What Not to Do When You’re Trying to Rent The First Time

What Not to Do When You're Trying to Rent The First Time

So…a few months back, the lawsuit for the accident finally got settled.  The payout was not huge, but it did allow us to pay off some bills, put some money away for education for the kids and retirement for us – and a little left over.  After some discussion, hubs and I decided to jump into the real estate game.  Just over a week ago, we gained possession of a small townhouse condo which we intend to put a lick of paint on and rent out.

Since we got possession, we’ve had a few nibbles, with about five different people through.  I was really pulling for the woman who’s husband just got a research position at the local university – but they only had one car and it was too far for him to commute.  These are the reasons I liked them even without seeing an application:

  1. The husband has a good job at the local university.  Even though he hasn’t been working there long, it appears he has a solid employment background and could find work if he had to leave his job.
  2. They were well dressed and arrived on time.  They respected my time.
  3. They had a small, clean, but not flashy car.  They are practical and take care of their things.  I feel like this means that they can be trusted to take care of my investment.
  4. They were married and had a small child.  This shows me that they have a commitment to each other and are relatively responsible.
  5. They also didn’t bring the small child with them – which shows me they’re smart.  They wanted to take their time to both have a good look without being distracted.  They may have been concerned that I was an axe murderer as we arranged everything over e-mail…and kept him safely away.  The could also have been concerned that he would be a holy terror while they visited and that would put me off…but that’s not likely.  Either way – a smart move.

We had a second couple through that I wasn’t overly impressed by.  I’m big on first impressions.  If you don’t make one with me, you’re unlikely to pass the “application” stage.  These were the problems I had:

  1. They arrived 10 minutes late.  This was an evening appointment – and I had other things to do (with three kids at home).  Not respecting my time makes a big impression.
  2. They clearly hadn’t considered the effect that dressing properly can have.  The young woman was wearing a pair of leggings that were a mite too small for her and I could see a visible panty line.  I can see wearing something like this out with friends – but if you’re trying to impress a prospective landlord – at least put on some properly fitting jeans.
  3. As they drove up, the music was blaring loud enough for me to hear it from inside.  If I could hear it from the inside, so could the neighbors.  Who could be their neighbors if they rented my property.  Not respecting your prospective neighbors is a big no-no.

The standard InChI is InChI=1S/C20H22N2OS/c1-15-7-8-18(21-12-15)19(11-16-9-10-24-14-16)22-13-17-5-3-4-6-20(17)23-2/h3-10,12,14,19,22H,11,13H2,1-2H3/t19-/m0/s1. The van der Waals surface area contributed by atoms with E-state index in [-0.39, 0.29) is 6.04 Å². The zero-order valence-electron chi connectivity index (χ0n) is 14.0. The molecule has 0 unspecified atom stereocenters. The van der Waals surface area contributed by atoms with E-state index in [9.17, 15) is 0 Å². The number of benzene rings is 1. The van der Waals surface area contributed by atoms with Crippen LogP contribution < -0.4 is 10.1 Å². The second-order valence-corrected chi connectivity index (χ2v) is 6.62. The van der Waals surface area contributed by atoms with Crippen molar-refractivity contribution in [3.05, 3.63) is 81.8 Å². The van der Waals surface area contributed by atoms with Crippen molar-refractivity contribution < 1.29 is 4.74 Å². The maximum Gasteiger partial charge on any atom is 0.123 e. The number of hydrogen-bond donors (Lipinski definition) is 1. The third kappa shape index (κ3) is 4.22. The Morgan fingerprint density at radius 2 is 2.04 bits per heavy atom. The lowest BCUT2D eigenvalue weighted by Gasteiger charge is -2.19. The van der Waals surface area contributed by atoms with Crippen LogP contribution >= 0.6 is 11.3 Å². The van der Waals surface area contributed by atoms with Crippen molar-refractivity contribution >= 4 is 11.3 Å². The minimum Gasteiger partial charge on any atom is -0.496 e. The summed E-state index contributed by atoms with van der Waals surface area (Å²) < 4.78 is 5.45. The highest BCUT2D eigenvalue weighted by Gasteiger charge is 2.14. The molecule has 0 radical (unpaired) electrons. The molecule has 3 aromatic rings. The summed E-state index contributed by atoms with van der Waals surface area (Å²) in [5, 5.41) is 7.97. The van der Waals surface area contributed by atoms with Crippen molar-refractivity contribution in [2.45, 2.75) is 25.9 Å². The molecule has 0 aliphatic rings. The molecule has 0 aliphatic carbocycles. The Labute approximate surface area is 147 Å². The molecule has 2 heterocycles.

4. The car they were driving was small, but I could see even from inside the house that it wasn’t particularly well taken care of.  If you can’t take care of your own car, I have concerns about how they’ll treat my investment.
  5. He smelled very strongly of cigarettes – and our ad stated quite clearly that we were looking for non-smokers (our state allows us to consider this).
  6. They weren’t married.  Now this wouldn’t be a problem for me.  I’m not hung up on the piece of paper.  I’ve “lived in sin” before.  But in this case, the original conversation I had with the woman suggested that she needed to consult with her “roommate”.  When they were touring through the house, it was clear that they had not been “roommates”, and that this would be the first time they’d be living together.  I know how complicated early relationships can be.  What happens if they break up?  Am I left without a rental?  Will one of them be able to handle the rent on their own?
  7. Conversations with the woman suggested that they did not have enough to cover first and last months rent.  We had discussions about their application (which I haven’t seen yet).  They wanted to leave a deposit of last month and only pay prorated half of first month (moving in on the 15th).  I probably should have stopped the application process right there.  If you don’t have enough money to cover first and last, don’t even talk to me.  I have concerns about your ability to keep up paying the rent.
  8. They also wanted to provide a cash deposit because they don’t have any cheques.  I understand in the electronic age that some people don’t have cheques.  As a landlord – I need to know how you’re going to pay the rent.  I also don’t want cash up front – because I haven’t approved your application yet – and taking cash may indicate I have accepted you as a renter legally.
  9. They indicated they’ll submit an application at a specific time, but I went to pick it up and it wasn’t there.  I didn’t get a text until the next day suggesting that they’d submit the following day.

If the application does show up tomorrow, I will review it.  But given all the black marks already above – I wouldn’t get my hopes up if I were them.

Image Credit:  (Edited) Smiling Woman Gives Over House Key” by David Castillo Dominici / freedigitalphotos.net

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